We saw that in order to prepare the Income Statement (IS) of a firm over an accounting cycle we must compute the exact Cost Of Goods Sold (COGS) corresponding to the sales.
Usually the COGS is not equal to the Purchases of the cycle. We may have sold more than we purchased, in which case the stock decreased between the beginning and the end of the cycle (this of course is not possible in the first accounting cycle). Or we may have purchased more than we sold, in which case the difference went to increase the stock.
The formula is COGS = Opening stock + Purchases - Closing stock.
Sometimes, it is written: COGS = Purchase - Δ Stock.
Δ means "variation of", that is Ending stock - Beginning stock.
So far in the example we presented life was simple, because the purchasing price of all the items was always the same (40€).
So the calculation of the ongoing and of the final remaining stock posed no problem.
But if the purchasing price of items vary over time, we have to know which ones we sold, and which ones remain in stock.
Sometimes it is more an accounting decision than an actual observation: think of a fuel retailer who buys fuel, puts it in a tank, and sells it. When he sells fuel, it is not possible to say which gallons (at what purchasing price) were sold.
The three main methods to keep track of the COGS and remaining stocks are called:
The idea is very simple. Suppose I am a teddy bear retailer. On Nov 6, I buy one teddy bear, which goes into stock. The teddy bear has a purchasing price (for me) of 5€.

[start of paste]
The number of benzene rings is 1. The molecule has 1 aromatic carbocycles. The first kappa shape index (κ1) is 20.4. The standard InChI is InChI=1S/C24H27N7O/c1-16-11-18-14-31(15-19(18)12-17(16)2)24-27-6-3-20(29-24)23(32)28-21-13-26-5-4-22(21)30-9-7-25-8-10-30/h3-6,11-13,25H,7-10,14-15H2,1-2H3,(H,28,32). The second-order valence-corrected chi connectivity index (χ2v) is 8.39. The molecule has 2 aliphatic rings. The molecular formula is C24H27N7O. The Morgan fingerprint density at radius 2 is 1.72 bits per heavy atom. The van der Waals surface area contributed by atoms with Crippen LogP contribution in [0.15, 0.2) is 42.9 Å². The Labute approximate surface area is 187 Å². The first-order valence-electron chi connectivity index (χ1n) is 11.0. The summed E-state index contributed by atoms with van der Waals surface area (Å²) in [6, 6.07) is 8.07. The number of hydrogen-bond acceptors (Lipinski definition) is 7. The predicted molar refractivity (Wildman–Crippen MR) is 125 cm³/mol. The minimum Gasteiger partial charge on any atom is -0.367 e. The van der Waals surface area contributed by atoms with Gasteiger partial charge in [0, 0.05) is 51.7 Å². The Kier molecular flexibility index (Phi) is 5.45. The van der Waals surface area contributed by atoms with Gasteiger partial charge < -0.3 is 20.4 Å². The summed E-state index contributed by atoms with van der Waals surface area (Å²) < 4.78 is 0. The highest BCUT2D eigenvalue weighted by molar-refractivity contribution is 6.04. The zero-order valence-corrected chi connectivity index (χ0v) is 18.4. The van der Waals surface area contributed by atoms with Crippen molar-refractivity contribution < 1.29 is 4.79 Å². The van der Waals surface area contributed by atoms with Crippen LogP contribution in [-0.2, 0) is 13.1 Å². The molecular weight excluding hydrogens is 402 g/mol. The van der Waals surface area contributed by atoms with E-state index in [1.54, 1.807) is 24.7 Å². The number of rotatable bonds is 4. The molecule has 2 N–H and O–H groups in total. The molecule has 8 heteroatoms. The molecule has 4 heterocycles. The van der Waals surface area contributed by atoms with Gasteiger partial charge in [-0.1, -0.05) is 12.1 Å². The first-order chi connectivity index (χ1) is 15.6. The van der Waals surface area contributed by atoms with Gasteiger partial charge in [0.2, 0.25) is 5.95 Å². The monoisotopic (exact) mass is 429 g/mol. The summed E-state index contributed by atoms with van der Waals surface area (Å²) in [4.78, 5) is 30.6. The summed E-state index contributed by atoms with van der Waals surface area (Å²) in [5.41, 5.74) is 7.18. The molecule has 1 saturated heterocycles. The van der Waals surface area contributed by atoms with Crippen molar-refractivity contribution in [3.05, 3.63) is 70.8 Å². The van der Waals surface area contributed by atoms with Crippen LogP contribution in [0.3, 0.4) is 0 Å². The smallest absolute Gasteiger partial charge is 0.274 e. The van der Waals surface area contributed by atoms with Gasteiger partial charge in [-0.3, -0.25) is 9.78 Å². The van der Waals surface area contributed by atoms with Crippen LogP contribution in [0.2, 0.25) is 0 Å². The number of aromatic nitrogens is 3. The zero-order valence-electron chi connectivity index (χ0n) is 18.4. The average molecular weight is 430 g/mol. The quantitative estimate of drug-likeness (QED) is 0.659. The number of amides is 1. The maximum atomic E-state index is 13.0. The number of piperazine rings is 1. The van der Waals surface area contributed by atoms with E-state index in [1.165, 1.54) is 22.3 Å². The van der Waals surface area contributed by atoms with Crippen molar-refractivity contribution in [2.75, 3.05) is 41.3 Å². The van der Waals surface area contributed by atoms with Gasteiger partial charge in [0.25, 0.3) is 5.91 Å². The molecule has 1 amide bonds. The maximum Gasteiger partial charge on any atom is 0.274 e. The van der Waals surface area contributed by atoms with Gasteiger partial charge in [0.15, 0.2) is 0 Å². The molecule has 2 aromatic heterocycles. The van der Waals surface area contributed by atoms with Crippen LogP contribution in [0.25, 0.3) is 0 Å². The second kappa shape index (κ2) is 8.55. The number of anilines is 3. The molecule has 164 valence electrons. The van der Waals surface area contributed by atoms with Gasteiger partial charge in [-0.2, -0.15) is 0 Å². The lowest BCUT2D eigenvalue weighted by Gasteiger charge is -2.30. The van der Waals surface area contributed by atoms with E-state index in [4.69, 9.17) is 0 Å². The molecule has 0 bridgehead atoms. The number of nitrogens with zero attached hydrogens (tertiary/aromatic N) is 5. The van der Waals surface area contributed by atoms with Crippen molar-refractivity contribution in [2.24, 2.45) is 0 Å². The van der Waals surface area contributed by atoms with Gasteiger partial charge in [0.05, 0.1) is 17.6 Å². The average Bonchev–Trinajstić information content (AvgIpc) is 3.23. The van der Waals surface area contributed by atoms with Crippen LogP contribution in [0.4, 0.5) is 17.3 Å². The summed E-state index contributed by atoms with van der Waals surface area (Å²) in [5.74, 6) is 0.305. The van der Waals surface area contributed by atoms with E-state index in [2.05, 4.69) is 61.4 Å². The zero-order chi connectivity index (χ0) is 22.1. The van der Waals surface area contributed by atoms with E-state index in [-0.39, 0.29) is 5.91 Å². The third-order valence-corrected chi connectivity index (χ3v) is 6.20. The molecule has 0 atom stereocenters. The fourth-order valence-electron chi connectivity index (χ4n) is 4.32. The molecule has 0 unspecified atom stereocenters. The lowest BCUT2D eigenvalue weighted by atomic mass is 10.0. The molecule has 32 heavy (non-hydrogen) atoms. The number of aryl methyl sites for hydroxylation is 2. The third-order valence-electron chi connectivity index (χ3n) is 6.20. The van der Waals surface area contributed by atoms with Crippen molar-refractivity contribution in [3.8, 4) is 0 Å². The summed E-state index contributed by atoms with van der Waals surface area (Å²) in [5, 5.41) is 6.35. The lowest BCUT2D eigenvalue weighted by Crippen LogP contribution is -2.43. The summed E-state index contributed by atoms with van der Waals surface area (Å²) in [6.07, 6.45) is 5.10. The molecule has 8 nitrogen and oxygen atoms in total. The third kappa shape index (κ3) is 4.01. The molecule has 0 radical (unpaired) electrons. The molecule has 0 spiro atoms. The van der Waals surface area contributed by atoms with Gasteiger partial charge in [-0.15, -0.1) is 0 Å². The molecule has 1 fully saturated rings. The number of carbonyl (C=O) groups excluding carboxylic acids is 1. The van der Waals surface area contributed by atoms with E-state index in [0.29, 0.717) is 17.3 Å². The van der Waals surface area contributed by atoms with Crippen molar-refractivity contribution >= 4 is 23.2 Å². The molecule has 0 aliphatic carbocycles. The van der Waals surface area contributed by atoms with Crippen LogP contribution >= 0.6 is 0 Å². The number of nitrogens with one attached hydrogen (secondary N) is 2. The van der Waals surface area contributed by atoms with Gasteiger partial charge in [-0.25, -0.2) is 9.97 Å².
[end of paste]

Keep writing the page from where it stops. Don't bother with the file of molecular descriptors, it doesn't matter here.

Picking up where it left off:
Here is my stock (if I had no stock before):
Then, before any sale, on Nov 7, I buy another identical teddy bear, at another purchasing price. Indeed, the prices of my supplier may vary from one date to another. This time I pay 6,5€.
Here is my stock now:
Then, on Nov 8, I sell one teddy bear. (The selling price is, say, 10€, but this selling price plays no role in stock valuation.)
What is the COGS corresponding to this sale?
and of course the remaining stock is the difference between the COGS and the beginning stock (just before the sale) which was 5 + 6,5 = 11,5€.
To monitor a stock (or a storeroom) the usual sheet is slightly more elaborate than what we presented above.
Here is a usual lay-out:
Let's fill it in with the example of Joe's business. We decide that we shall use the LIFO method.
On Jan 12, we purchase a first batch of items at 40€ apiece:
Then, on Jan 18, we sell 30 items.
(the choice of the method did not play a role yet)
On the 26th, we purchase a second batch of items, at 42€ apiece:
(again, the choice of method doesn't matter yet)
Then, on Jan 26 as well, we sell 30 items. Remember, the selling price doesn't matter for the stock and COGS valuation. But here the choice of method does matter:
In our calculation, we depleted the most recent part of the stock first. This is the meaning of "last in first out".
Finally we make another sale of 10 items.
So at the end of the accounting cycle (assuming Joe's journal, above, covers a whole accounting period), we have the following figures:
Choice of method.
Following the "consistency rule", once we have chosen a method of stock valuation, we must stick to it during all the future cycles.
In some countries the only legal method is the FIFO, while in others we have the choice.
The FIFO method may appear the most logical. Its drawback is that we compute COGS which may not represent current purchasing prices.
When purchasing prices steadily go up, the LIFO method produces the highest COGS figure, therefore the smallest profit before tax, and the smallest income tax to pay.